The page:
It varies from battery to battery how this works, but here is a brief overview.
As a battery dies its voltage decreases. Your laptop (or other battery powered device) has a safe range of voltages it will operate at. Too high and it gets fried, too low and the capacitors cannot maintain a charge so it looses power (which can actually be more damaging then too high of a voltage).
So the way a laptop determines how much juice is left is by checking the voltage that the battery is putting out. Of course it is significantly more complicated then that.
A "battery" is actually a collection of cells. For example a 1.5v AAA is a single cell, but a 9v is actually a battery containing Six 1.5v AAAA (slightly smaller then a AAA). 6 x 1.5 = 9V. So a laptop battery is a collection of multiple cells. Most laptop batteries have circuitry internally to monitor and regulate each individual cell. The long charge life and number of recharges from a modern battery comes from both the chemical material (metals and acids usually) in the individual cells and the circuitry that regulates it all. Some laptop batteries even have built in charge meters.
If you look at a laptop battery you will see it has multiple metal connectors on it. Typically one is positive, one is negative, one is neutral, and then the remaining ones are used to communicate charge information to the computer. Thanks to all of this circuitry it actually maintains a fairly even voltage throughout the lifetime of the battery. When it finally is not able to maintain voltage it signals the laptop to shut off.
Now your battery can only say how much juice it has left. The computer on the other hand can take that information and look at how long it has been operating on that battery and possibly what the current power consumption profile is to extrapolate the how much time is left in the battery. This of course can change if you start burning a DVD or adjust your LCD brightness.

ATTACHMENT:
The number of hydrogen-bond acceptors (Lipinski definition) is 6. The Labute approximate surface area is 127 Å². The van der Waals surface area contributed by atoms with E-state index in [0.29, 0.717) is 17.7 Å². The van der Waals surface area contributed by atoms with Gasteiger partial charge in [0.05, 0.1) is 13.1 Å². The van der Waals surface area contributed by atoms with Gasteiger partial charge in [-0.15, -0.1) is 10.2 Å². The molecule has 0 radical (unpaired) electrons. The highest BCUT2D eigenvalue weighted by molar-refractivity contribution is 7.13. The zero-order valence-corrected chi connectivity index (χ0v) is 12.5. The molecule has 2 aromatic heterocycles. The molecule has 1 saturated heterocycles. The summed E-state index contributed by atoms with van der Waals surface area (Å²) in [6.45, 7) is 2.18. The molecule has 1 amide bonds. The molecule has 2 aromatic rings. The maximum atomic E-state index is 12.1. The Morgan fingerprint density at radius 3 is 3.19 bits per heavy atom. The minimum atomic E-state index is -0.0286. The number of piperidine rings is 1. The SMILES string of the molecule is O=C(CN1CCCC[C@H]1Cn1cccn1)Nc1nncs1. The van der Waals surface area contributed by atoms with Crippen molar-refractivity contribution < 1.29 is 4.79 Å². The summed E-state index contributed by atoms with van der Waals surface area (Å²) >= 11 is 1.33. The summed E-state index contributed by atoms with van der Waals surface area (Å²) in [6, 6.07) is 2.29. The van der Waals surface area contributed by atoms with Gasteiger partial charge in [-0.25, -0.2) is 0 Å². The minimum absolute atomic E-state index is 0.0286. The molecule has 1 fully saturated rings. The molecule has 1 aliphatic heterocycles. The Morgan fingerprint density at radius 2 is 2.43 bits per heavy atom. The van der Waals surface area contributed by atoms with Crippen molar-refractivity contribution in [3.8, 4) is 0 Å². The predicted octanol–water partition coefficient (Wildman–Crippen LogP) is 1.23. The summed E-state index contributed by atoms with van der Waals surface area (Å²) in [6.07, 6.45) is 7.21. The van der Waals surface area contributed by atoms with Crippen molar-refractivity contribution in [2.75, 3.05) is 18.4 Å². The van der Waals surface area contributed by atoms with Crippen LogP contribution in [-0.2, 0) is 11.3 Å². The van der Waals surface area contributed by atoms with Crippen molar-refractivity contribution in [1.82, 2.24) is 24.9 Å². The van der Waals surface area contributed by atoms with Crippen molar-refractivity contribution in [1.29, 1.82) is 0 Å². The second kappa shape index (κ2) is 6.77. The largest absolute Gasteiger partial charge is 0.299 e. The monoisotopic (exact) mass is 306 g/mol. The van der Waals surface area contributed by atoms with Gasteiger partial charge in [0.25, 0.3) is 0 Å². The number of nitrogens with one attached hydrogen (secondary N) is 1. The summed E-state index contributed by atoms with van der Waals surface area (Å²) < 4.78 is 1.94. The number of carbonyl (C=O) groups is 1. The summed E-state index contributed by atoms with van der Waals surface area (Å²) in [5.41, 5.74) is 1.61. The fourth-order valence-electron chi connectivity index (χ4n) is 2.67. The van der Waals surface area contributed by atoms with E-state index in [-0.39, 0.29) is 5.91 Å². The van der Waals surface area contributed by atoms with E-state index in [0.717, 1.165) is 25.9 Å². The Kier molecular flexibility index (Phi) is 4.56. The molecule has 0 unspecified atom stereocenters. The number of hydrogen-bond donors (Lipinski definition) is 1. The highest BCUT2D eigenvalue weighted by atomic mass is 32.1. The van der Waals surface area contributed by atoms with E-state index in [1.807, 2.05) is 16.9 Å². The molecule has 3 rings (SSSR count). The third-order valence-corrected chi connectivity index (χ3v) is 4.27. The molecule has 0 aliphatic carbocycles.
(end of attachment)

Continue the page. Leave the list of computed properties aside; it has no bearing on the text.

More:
So what about hacking this to do it with a UPS? Well, most UPS's actually have a pretty simple battery similar to what you would find in a car, but much smaller (depending on the UPS). The UPS itself has the circuitry to transform that voltage (usually 12v) to what you computer is taking (usually 110v) and then kill the power when it is no longer able to maintain appropriate voltage.
Most higher quality UPSs have a serial or USB connector that you can run into your computer. Since about Windows 98 the OS has had a built in indicator to handle the information provided by the UPS.
As far as hacking this, assuming your UPS does not have any reporting connector then you could rig up your own volt meter that samples the battery at regular intervals (each sample will use up some juice, so don't sample too often!) You would need to run your computer off the UPS and monitor the battery's voltage to see what is its safe range. Once you have that, then you can feed that information to your computer. Serial is a pretty simple protocol, or you might be able to use X10 or some other instrumentation monitoring hardware. Your software could then use the base line you established earlier to see how long until your battery drops below the safe voltage and the UPS cuts power.
Sounds like a fun project. Here is an outline on what you need:
- Periodic sampling voltmeter
- Ability to report readings to computer (serial or USB most likely)
- Software to monitor reported information.
- Baseline of what your safe voltage is on your battery.
- A bonus would be to determine the current power profile and consumption to adjust the estimates.
- Some way to display the estimated time remaining to the user.
Good luck! Let us know how it goes. For practicality you might find it better to upgrade to a UPS that has a status port. But that wouldn't be near as much fun now would it!